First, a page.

Pancreatic Cancer Awareness Month: Addressing the Unmet Needs of the Pancreatic Cancer Community

Mindy Kaling, actress, writer, producer and director, partners with PanCAN to share her story about losing her mother to pancreatic cancer this Pancreatic Cancer Awareness Month


Pancreatic cancer is one of the most challenging cancers with one of the worst survival rates of all common cancers. In the U.S. this year, it is expected that more than 57,600 people will be diagnosed with pancreatic cancer – that is more than 158 people each day – and over 45,750 people will die of this disease.

Early diagnosis of pancreatic cancer is difficult, as often there are no symptoms, tumors often can’t be seen or felt because the pancreas is located deep within the body, and the disease has the potential to spread quickly. Or, if there are symptoms, they frequently are also associated with many benign conditions. These symptoms can include weight loss, loss of appetite, back pain or abdominal pain, jaundice, gallbladder or liver enlargement, and blood clots.

Though some improvement has been seen in recent years with the introduction of targeted treatments for certain types of pancreatic cancer, there is still much work to do: only 10% of patients with pancreatic cancer and 3% of patients with advanced (metastatic) disease survive more than five years after diagnosis. Compounding the challenge is that to date, the causes of pancreatic cancer are not well understood, although certain risk factors such as smoking, diabetes, obesity and chronic pancreatitis have been identified.

Historically, people with advanced pancreatic cancer have faced poor outcomes due to the aggressive nature of the disease and limited treatment advancements compared to other tumor types. Yet as we mark Pancreatic Cancer Awareness Month, it’s important to focus on the progress being made. Through dedicated research and development, there is cause for optimism when it comes to this often-fatal cancer.

In pancreatic adenocarcinoma, for example, the most common type of exocrine tumors that account for 95% of pancreatic cancers, we’re seeing the emergence of selective targeted therapies that target specific genetic mutations associated with metastatic pancreatic cancer. We also know that certain genes, including BRCA1/2, PRSS1 and CDKN2A, are predictive biomarkers for metastatic pancreatic cancer, and have the potential to guide treatment decisions, improve treatment outcomes and help to identify familial risk. As a result, biomarkers have now been shown to play an increasingly important role in developing a treatment plan with targeted therapies, an important component in the management of care for pancreatic cancer patients.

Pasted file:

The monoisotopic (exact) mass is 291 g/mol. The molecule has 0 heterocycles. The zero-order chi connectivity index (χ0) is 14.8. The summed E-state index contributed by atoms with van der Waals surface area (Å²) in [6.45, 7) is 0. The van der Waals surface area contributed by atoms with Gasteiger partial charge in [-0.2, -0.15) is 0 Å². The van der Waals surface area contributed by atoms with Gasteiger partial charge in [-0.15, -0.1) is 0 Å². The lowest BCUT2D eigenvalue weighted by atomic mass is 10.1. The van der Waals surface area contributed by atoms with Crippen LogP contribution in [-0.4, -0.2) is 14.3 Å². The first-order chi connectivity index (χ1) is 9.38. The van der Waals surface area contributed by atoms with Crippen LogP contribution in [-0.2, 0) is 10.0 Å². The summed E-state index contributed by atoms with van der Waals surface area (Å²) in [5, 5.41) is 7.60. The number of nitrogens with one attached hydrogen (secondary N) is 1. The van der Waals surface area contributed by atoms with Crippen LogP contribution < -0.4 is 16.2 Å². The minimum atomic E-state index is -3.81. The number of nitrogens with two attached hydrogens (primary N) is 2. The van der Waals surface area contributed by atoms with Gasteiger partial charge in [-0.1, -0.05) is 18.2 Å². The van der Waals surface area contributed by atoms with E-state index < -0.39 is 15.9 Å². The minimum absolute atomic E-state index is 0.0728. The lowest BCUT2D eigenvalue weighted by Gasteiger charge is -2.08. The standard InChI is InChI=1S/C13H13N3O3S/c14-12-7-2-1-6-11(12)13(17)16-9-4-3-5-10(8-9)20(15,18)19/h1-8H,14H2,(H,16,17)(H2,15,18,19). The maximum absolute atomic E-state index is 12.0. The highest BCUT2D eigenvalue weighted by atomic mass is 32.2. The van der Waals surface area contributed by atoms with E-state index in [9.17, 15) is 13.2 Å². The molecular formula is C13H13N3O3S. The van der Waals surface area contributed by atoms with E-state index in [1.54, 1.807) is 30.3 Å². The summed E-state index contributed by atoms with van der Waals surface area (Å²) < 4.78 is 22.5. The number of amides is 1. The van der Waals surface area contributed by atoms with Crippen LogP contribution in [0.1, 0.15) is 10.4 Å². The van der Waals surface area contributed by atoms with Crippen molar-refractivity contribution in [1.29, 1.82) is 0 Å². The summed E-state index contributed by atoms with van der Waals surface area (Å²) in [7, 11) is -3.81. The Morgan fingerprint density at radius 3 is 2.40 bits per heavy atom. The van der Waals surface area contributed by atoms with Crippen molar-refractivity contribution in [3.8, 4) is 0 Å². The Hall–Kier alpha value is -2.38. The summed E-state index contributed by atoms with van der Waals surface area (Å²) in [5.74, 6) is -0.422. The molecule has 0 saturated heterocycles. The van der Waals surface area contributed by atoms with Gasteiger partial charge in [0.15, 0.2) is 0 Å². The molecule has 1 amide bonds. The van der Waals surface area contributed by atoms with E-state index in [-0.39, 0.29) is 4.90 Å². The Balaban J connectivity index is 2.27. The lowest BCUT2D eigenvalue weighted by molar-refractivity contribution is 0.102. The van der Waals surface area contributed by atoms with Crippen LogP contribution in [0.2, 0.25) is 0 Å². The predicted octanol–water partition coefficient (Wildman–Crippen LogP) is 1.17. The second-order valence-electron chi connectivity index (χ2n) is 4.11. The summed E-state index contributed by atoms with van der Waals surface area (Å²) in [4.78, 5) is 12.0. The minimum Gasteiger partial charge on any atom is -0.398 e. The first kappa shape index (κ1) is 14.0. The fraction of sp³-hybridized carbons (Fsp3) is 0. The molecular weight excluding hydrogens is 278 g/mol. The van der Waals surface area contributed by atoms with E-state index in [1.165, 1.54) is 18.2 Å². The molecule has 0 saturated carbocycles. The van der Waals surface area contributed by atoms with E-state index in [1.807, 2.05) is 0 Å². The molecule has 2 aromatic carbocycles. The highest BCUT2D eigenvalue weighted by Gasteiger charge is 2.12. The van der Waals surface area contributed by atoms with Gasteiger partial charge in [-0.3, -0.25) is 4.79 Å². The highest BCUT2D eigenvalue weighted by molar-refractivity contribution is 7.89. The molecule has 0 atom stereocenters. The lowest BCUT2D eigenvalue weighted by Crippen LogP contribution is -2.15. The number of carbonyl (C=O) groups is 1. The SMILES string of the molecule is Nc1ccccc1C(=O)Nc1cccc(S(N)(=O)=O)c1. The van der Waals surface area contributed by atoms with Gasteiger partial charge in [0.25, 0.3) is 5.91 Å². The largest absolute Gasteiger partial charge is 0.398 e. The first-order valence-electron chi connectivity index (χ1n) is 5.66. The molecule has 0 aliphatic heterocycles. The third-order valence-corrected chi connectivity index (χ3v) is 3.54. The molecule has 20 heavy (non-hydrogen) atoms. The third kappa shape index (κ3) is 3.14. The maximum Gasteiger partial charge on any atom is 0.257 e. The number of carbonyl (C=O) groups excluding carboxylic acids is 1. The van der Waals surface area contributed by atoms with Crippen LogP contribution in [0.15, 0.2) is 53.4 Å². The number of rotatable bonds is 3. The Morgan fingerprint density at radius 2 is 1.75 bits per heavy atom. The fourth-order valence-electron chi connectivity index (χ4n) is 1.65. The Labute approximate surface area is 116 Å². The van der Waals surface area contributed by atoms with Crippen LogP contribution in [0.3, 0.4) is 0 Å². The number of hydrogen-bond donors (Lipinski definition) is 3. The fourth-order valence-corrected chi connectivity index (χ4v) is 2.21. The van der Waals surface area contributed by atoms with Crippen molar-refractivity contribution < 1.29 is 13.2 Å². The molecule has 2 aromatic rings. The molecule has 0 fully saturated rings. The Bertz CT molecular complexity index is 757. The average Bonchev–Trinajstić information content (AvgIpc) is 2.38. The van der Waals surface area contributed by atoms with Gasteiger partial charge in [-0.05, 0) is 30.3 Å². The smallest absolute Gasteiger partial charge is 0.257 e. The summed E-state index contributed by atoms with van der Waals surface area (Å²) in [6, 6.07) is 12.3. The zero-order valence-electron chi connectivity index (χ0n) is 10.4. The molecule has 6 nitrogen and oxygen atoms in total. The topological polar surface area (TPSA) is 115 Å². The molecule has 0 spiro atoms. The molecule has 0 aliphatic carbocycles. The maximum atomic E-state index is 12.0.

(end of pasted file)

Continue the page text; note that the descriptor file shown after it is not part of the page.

This knowledge would not be possible without rigorous scientific investigation and innovation, which are crucial to addressing the unmet needs of people with pancreatic cancer. In that spirit, AstraZeneca is proud to partner with researchers and the patient community throughout the clinical trial process. By working together, we can continue to push boundaries and deliver life-changing treatments for pancreatic cancer patients.

Nonprofit organizations, such as the Pancreatic Cancer Action Network (PanCAN) can also play an important role in advancing innovative research and supporting the community. Founded in 1999, PanCAN supports and advocates on behalf of pancreatic cancer patients, caregivers and communities. PanCAN works to improve outcomes for patients by attacking pancreatic cancer on all fronts including clinical initiatives, advocacy, and patient and caregiver services.

Through their patient services, PanCAN provides more resources and speaks with more pancreatic cancer patients and caregivers than any other organization in the world. Patients can receive free, in-depth personalized information on pancreatic cancer from the organization’s highlight trained, compassionate Associates, who are available by phone or email, along with numerous links to resources for any questions patients may have about the disease.

PanCAN also continues to work alongside key thought leaders and celebrity activists such as actress/writer/producer Mindy Kaling, who lost her mother to pancreatic cancer in 2012, to raise much needed awareness and funds to fight the disease. Mindy’s support has helped to spread awareness of the challenges that come with this hard-to-treat disease, not just for the patients who have been diagnosed, but for their loved ones as well.

As this November is both Pancreatic Cancer Awareness Month and National Family Caregiver Awareness Month, it’s important to recognize everyone fighting for better outcomes with pancreatic cancer. This month PanCAN released a PSA where Mindy advocates for support for research that advances early detections and treatments. Check it out here.